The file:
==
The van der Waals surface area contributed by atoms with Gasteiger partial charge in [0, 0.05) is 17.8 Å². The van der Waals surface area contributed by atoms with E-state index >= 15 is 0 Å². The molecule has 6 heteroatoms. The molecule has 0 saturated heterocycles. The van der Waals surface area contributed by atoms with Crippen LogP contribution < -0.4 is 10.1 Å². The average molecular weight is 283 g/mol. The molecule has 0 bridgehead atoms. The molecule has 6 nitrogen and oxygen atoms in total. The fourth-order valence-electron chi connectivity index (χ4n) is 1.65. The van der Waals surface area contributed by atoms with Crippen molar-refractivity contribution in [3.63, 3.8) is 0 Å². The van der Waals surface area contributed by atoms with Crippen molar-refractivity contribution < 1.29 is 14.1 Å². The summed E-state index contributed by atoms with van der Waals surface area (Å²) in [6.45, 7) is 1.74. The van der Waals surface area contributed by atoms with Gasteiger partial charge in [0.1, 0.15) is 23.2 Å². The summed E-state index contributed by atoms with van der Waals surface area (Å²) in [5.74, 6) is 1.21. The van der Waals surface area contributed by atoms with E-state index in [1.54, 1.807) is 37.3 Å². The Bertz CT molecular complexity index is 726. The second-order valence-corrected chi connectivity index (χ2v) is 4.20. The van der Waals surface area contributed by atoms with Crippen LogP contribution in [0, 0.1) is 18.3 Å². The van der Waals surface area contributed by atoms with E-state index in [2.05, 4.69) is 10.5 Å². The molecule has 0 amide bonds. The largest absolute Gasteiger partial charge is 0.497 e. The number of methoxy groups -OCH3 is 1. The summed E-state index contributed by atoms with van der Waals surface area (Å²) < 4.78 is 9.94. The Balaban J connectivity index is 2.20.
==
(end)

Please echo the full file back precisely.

The van der Waals surface area contributed by atoms with Gasteiger partial charge in [0, 0.05) is 17.8 Å². The van der Waals surface area contributed by atoms with E-state index >= 15 is 0 Å². The molecule has 6 heteroatoms. The molecule has 0 saturated heterocycles. The van der Waals surface area contributed by atoms with Crippen LogP contribution < -0.4 is 10.1 Å². The average molecular weight is 283 g/mol. The molecule has 0 bridgehead atoms. The molecule has 6 nitrogen and oxygen atoms in total. The fourth-order valence-electron chi connectivity index (χ4n) is 1.65. The van der Waals surface area contributed by atoms with Crippen molar-refractivity contribution in [3.63, 3.8) is 0 Å². The van der Waals surface area contributed by atoms with Crippen molar-refractivity contribution < 1.29 is 14.1 Å². The summed E-state index contributed by atoms with van der Waals surface area (Å²) in [6.45, 7) is 1.74. The van der Waals surface area contributed by atoms with Gasteiger partial charge in [0.1, 0.15) is 23.2 Å². The summed E-state index contributed by atoms with van der Waals surface area (Å²) in [5.74, 6) is 1.21. The van der Waals surface area contributed by atoms with E-state index in [1.54, 1.807) is 37.3 Å². The Bertz CT molecular complexity index is 726. The second-order valence-corrected chi connectivity index (χ2v) is 4.20. The van der Waals surface area contributed by atoms with Crippen LogP contribution in [0, 0.1) is 18.3 Å². The van der Waals surface area contributed by atoms with E-state index in [2.05, 4.69) is 10.5 Å². The molecule has 0 amide bonds. The largest absolute Gasteiger partial charge is 0.497 e. The number of methoxy groups -OCH3 is 1. The summed E-state index contributed by atoms with van der Waals surface area (Å²) < 4.78 is 9.94. The Balaban J connectivity index is 2.20.